George SorosGeorge Soros, provides perspective on Europe’s banking crisis, U.S. debt and when he expects to see a spike in interest rates, with CNBC’s Maria Bartiromo. The euro is transforming the European Union into something very different, he says. He also warns of a coming currency war.

Video and computer generated transcript below:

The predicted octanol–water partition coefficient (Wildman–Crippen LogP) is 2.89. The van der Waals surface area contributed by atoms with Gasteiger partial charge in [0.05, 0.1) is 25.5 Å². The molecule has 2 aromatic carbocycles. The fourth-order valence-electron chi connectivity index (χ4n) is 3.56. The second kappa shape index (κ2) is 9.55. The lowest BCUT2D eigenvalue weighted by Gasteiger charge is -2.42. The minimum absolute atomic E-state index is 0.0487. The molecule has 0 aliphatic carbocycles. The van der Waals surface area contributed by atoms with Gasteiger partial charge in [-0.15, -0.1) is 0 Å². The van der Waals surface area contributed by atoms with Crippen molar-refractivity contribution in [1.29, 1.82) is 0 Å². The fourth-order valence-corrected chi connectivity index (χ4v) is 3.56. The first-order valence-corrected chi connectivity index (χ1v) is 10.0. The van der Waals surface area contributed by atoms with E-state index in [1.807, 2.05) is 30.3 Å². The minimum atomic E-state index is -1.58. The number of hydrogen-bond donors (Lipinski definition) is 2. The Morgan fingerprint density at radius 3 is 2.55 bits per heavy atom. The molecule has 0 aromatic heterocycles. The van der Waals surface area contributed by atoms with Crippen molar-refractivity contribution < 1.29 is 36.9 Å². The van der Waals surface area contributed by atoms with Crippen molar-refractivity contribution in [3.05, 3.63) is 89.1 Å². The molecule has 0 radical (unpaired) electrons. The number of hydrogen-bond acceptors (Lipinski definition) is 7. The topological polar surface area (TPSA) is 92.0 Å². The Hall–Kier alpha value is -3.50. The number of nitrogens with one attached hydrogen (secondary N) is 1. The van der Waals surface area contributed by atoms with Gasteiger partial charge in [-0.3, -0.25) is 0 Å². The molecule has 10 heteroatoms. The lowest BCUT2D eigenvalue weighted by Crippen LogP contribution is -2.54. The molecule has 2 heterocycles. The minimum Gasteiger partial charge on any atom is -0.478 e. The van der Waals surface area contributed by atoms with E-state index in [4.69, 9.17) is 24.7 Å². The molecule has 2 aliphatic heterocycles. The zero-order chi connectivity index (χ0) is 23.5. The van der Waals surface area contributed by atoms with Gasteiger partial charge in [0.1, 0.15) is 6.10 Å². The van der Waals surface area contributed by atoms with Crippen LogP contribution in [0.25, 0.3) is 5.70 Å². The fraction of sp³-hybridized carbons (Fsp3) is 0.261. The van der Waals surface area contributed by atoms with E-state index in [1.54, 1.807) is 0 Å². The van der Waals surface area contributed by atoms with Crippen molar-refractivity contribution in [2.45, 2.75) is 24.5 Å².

he, of course, a mysterious and powerful billionaire who you no known for supporting liberal causes but he dwand notoriety for leading a run on the british pound back in the 1990s, and that trade reaped him a cool billion dollars. back then a billion was still a lot of money. maria now in davos with george soros. thanks so much, bill, and i am here right now with billionaire investor and lead foundation head, george soros here with me in davos. george, always nice to see you. nice to see you as always. thanks so much for joining us. let me begin on europe.europe seems to have taken to the back pages of the newspaper, not front and center more. is that a reflect crop in your view that things have improved? where are we in the debt crisis in europe? well, i think germany has done what was necessary allow — to make it clear that the euro is here to stay, and that’s been a tremendous relief for the markets. so calm has returned. the european banking system, the interbank market, has revived so there’s a general sense of let’s say almost euphoria that the crisis is over. i think that is somewhat premature. because the fundamental internal inconsistencies in the dis-tim have not been addressed, and actually, therefore, you face political dangers. the euro is transforming the european union into something very different from the original conception which was a voluntary association of equal states, and instead of that, the financial created a two-class system where the euro, the creditors and debtors and the creditors are in charge. the political situation i think is going to get worse. i think the next year, next two years perhaps, are going to be very cuffy if the european union survives forever. i don’t think europe can live politically with are a situation where there’s are a center, namely germany, and countries like italy and spain are condemned to perpetual inferiority. i think the biggest danger isthat it’s actually potentially a currency war because the rest ofthe world follows a different recipe from the germans. germans believe in austerity, and — and the rest of the world believes in quantitative easing. right. making money, throwing more and more money. at money. at the crisis, and actually that works.now japan which has suffered from deflation now for a decadehas also switched to quantitative easing, and that is now bringing down or has already brought down the yen, the value of the yen. i’m glad you mentioned japan because we’re timely seeing some ease-up on the japanese yen. is that sustain schnabl does that continue? certainly a determinant. this governor has to go to minimum wage it happen. everywhere you look around the world there’s austerity and debt. we’re all trying to rep in the debt, each in the united states. would you say we need to get our arms around the debt in the u.s., rein things in, cut back, or do you agree that the way you feel about europe, no austerity, this is not the approach, applies to the united states as well? no, i think it applies to the united states because when you have unemployed resources, putting those resources to work the is really the first objective, and — and you to re-establish growth for shrinking the debt. and so i think the policy basically pioneered by bernanke is actually the right policy.you’re not worried about the fact that the federal reserve has expanded its balance sheet so much, the ecb expanding its balance sheet so so much. is there a down side risk there?there is a down side risk because once the economy gets going, then interest rates are going to take a big leap because this is a delicate two-phase maneuver where first you throw more money at the economy and as the economy picks up, you have to take that money out. you are expecting that once we see a change in interest rates, that it happens fast, it happens furious. when would you expect a spike in interest rates? as soon as there’s clear signs of pickup in the economy. let me ask you, i know you’re a press conference. you’re speaking later on this week about drug policy. why is this topic one for you?the war on drugs has done much more damage than the drugs themselves. and we need a different approach. i think it’s also gaining ground in america because of the financial crisis where putting non violent offenders in prison is very expensive. in california, you’re spending more on the prison system than on the education system. i find that totally unacceptable. that’s amazing. so i think there’s change in the wind. george, good to have you on the program. thanks very much.